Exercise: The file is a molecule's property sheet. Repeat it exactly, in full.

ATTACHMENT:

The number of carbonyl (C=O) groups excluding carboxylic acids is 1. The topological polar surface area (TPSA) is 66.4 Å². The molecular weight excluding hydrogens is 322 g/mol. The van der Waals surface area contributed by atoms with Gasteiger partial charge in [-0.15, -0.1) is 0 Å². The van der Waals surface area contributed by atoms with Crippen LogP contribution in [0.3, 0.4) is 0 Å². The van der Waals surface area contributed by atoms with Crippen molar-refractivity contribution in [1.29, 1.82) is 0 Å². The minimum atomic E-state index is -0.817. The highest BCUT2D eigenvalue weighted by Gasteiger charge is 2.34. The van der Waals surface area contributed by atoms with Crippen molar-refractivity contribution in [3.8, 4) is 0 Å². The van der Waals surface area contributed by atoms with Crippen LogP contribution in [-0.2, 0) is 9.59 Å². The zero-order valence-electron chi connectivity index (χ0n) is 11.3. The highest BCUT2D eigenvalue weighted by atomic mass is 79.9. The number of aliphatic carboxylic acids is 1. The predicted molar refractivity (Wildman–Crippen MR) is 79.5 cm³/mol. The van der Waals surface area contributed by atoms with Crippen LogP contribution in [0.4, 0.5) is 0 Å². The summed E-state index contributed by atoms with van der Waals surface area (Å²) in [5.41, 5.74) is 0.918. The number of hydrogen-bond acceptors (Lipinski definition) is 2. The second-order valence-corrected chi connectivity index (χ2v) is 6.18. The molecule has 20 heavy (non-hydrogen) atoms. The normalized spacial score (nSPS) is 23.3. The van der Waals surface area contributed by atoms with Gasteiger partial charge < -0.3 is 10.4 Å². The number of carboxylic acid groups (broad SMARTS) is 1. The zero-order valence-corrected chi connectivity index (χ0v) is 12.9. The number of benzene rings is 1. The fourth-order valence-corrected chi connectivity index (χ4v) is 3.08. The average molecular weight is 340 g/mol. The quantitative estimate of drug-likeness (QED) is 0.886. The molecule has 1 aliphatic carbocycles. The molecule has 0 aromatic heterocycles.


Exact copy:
The number of carbonyl (C=O) groups excluding carboxylic acids is 1. The topological polar surface area (TPSA) is 66.4 Å². The molecular weight excluding hydrogens is 322 g/mol. The van der Waals surface area contributed by atoms with Gasteiger partial charge in [-0.15, -0.1) is 0 Å². The van der Waals surface area contributed by atoms with Crippen LogP contribution in [0.3, 0.4) is 0 Å². The van der Waals surface area contributed by atoms with Crippen molar-refractivity contribution in [1.29, 1.82) is 0 Å². The minimum atomic E-state index is -0.817. The highest BCUT2D eigenvalue weighted by Gasteiger charge is 2.34. The van der Waals surface area contributed by atoms with Crippen molar-refractivity contribution in [3.8, 4) is 0 Å². The van der Waals surface area contributed by atoms with Crippen LogP contribution in [-0.2, 0) is 9.59 Å². The zero-order valence-electron chi connectivity index (χ0n) is 11.3. The highest BCUT2D eigenvalue weighted by atomic mass is 79.9. The number of aliphatic carboxylic acids is 1. The predicted molar refractivity (Wildman–Crippen MR) is 79.5 cm³/mol. The van der Waals surface area contributed by atoms with Crippen LogP contribution in [0.4, 0.5) is 0 Å². The summed E-state index contributed by atoms with van der Waals surface area (Å²) in [5.41, 5.74) is 0.918. The number of hydrogen-bond acceptors (Lipinski definition) is 2. The second-order valence-corrected chi connectivity index (χ2v) is 6.18. The molecule has 20 heavy (non-hydrogen) atoms. The normalized spacial score (nSPS) is 23.3. The van der Waals surface area contributed by atoms with Gasteiger partial charge < -0.3 is 10.4 Å². The number of carboxylic acid groups (broad SMARTS) is 1. The zero-order valence-corrected chi connectivity index (χ0v) is 12.9. The number of benzene rings is 1. The fourth-order valence-corrected chi connectivity index (χ4v) is 3.08. The average molecular weight is 340 g/mol. The quantitative estimate of drug-likeness (QED) is 0.886. The molecule has 1 aliphatic carbocycles. The molecule has 0 aromatic heterocycles.